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With oil prices trading where they are and the demand/supply dynamics unlikely to change anytime soon, we are bound to get some aggressive downgrades by analysts at some point. Goldman Sachs reduced its global crude price forecasts, saying inventories will increase in the first half of this year and adding it’ll need to trade near US$40/bbl this year to curb shale investments.
The broker sees West Texas Intermediate (WTI) at US$39/bbl and Brent at US$43/bbl over the next six months. Even more interesting is the fact WTI has been downgraded from US$75/bbl and Brent from US$85/bbl.
While the weaker oil prices continue to wreak havoc in the equities space, it’s important to take a step back and look at the available facts regarding lower prices. Last week’s FOMC minutes showed the Fed saw price reductions as a net positive for GDP and employment growth, dismissing some of the concerns investors have. The Fed’s Dennis Lockhart also spoke, pointing out oil prices will ultimately benefit the US economy.
Focus now switches to earnings after Alcoa Inc (All Sessions) unofficially kicked off the earnings season after market close today and generally impressed. US earnings season is likely to bring some caution as profits growth is expected to have dropped off in the fourth quarter, down from October estimates of 8.1%.
The real concern will be around the energy space and a potential downgrade cycle on the way, given brokers are already slashing oil price forecasts. This week the earnings calendar is heavily populated by some of the big financials, including JPMorgan, Wells Fargo & Co (All Sessions), BlackRock and Bank of America. These earnings will help shape up expectations around the economy.
China trade balance resilient
Around the Asian region it seems sentiment has improved from leads from US trade. Focus has primarily been on China after its trade balance came in at $49.61 billion, better than an expected $49 billion. The primary driver of the reading was a 9.7% rise in exports. Also encouraging was the fact imports fell by less than expected.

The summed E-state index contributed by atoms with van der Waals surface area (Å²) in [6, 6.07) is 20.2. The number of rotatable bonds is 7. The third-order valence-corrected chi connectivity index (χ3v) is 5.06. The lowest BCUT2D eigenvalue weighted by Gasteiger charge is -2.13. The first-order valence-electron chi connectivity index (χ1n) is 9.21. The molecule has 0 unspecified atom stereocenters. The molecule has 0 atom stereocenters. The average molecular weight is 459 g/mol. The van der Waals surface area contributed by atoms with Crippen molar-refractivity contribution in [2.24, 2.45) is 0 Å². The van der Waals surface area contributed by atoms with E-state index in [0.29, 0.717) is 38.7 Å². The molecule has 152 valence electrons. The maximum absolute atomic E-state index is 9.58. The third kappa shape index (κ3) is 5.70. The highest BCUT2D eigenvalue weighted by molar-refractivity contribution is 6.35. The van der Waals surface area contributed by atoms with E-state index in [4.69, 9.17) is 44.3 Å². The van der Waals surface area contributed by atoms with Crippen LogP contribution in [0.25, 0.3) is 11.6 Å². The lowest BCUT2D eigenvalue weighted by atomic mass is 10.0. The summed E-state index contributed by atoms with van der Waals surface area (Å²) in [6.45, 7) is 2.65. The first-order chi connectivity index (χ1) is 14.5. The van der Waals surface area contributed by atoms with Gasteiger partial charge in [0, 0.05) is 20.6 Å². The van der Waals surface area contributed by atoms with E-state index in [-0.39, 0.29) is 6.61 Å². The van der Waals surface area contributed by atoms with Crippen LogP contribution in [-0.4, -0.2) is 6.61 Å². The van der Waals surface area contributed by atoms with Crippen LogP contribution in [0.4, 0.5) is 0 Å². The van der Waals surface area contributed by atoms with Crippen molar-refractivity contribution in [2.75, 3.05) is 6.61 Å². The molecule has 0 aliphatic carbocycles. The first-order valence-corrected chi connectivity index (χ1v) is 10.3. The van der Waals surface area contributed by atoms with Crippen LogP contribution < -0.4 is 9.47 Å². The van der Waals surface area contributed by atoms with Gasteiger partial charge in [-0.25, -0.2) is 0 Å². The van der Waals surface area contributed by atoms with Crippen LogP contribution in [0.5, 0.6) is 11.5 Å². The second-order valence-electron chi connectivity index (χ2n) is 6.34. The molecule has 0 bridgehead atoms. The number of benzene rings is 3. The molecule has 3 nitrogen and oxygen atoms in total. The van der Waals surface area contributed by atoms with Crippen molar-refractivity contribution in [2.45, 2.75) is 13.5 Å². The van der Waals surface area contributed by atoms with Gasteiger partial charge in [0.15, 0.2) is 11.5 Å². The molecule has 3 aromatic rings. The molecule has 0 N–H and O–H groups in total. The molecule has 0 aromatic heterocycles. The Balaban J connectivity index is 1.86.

It is not a huge surprise that China is heavily reliant on exports as a growth driver at the moment as domestic demand remains fragile. What this means is, while China can maintain steady terms of trade, it’ll still need to work on stimulating domestic demand to keep growth ticking along.
The less-than-expected drop in imports suggests the country may have ramped up imports of key commodities like oil and iron ore to take advantage of the weaker prices. This week we still have foreign reserves, new yuan loans, aggregate financing and money supply data out of China.
With markets in China in positive territory, this has also helped the ASX 200 come off its lows of the day. There are some mixed moves in the materials space, with the bright spots being in the precious metals space and Alumina, which is benefitting from positive Alcoa commentary.
This will underpin the precious metals names. NCM traded at fresh 52-week highs and has managed to squeeze through $13 today. Should it manage to close above $13, the next key resistance is at $14.
Weaker open for Europe
Ahead of the European open, we are calling the major bourses weaker, pulling back after yesterday’s positive performance. Focus will continue to be on the ECB and any potential easing measures, particularly QE.
It also seems like Greek exit fears are somewhat downgraded and this has seen Greek 10-year yields cool and equities rally. On the calendar today we have Italian industrial production along with UK CPI and PPI. The euro remains relatively sidelined but it won’t take much to ignite some risk appetite, given the amount of headline risk Europe continues to face.